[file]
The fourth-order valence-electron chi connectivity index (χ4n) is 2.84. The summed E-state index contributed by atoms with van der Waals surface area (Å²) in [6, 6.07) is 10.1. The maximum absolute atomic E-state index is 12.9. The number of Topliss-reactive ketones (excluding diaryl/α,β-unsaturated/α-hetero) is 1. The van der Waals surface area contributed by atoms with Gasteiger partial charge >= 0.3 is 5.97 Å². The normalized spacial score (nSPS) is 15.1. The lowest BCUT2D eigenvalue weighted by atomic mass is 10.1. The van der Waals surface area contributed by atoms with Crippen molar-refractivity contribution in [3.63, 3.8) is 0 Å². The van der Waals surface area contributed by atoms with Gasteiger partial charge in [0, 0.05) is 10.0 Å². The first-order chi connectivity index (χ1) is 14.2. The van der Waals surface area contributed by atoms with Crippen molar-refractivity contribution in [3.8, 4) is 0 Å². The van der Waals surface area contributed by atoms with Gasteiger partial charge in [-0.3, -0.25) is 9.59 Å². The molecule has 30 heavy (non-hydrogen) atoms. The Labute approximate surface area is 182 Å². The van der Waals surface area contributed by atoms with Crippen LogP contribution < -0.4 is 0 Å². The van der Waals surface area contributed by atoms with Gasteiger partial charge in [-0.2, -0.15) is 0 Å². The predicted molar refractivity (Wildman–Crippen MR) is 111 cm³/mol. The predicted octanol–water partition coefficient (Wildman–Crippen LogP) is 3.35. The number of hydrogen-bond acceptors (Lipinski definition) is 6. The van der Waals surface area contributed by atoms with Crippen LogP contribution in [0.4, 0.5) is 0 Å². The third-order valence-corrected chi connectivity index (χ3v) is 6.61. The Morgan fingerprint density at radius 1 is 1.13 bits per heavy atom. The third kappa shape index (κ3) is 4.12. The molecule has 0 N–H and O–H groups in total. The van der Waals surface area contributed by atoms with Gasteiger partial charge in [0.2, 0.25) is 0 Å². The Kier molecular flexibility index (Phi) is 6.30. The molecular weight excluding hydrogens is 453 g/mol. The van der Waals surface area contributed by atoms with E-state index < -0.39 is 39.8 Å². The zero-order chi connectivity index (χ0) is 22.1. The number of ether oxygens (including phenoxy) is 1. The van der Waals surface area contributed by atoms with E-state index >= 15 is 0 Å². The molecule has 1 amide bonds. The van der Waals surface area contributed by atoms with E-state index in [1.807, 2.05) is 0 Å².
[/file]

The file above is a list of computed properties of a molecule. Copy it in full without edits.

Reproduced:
The fourth-order valence-electron chi connectivity index (χ4n) is 2.84. The summed E-state index contributed by atoms with van der Waals surface area (Å²) in [6, 6.07) is 10.1. The maximum absolute atomic E-state index is 12.9. The number of Topliss-reactive ketones (excluding diaryl/α,β-unsaturated/α-hetero) is 1. The van der Waals surface area contributed by atoms with Gasteiger partial charge >= 0.3 is 5.97 Å². The normalized spacial score (nSPS) is 15.1. The lowest BCUT2D eigenvalue weighted by atomic mass is 10.1. The van der Waals surface area contributed by atoms with Crippen molar-refractivity contribution in [3.63, 3.8) is 0 Å². The van der Waals surface area contributed by atoms with Gasteiger partial charge in [0, 0.05) is 10.0 Å². The first-order chi connectivity index (χ1) is 14.2. The van der Waals surface area contributed by atoms with Crippen molar-refractivity contribution in [3.8, 4) is 0 Å². The van der Waals surface area contributed by atoms with Gasteiger partial charge in [-0.3, -0.25) is 9.59 Å². The molecule has 30 heavy (non-hydrogen) atoms. The Labute approximate surface area is 182 Å². The van der Waals surface area contributed by atoms with Crippen LogP contribution < -0.4 is 0 Å². The van der Waals surface area contributed by atoms with Gasteiger partial charge in [-0.2, -0.15) is 0 Å². The predicted molar refractivity (Wildman–Crippen MR) is 111 cm³/mol. The predicted octanol–water partition coefficient (Wildman–Crippen LogP) is 3.35. The number of hydrogen-bond acceptors (Lipinski definition) is 6. The van der Waals surface area contributed by atoms with Crippen LogP contribution in [0.4, 0.5) is 0 Å². The third-order valence-corrected chi connectivity index (χ3v) is 6.61. The Morgan fingerprint density at radius 1 is 1.13 bits per heavy atom. The third kappa shape index (κ3) is 4.12. The molecule has 0 N–H and O–H groups in total. The van der Waals surface area contributed by atoms with Gasteiger partial charge in [0.2, 0.25) is 0 Å². The Kier molecular flexibility index (Phi) is 6.30. The molecular weight excluding hydrogens is 453 g/mol. The van der Waals surface area contributed by atoms with E-state index < -0.39 is 39.8 Å². The zero-order chi connectivity index (χ0) is 22.1. The number of ether oxygens (including phenoxy) is 1. The van der Waals surface area contributed by atoms with E-state index >= 15 is 0 Å². The molecule has 1 amide bonds. The van der Waals surface area contributed by atoms with E-state index in [1.807, 2.05) is 0 Å².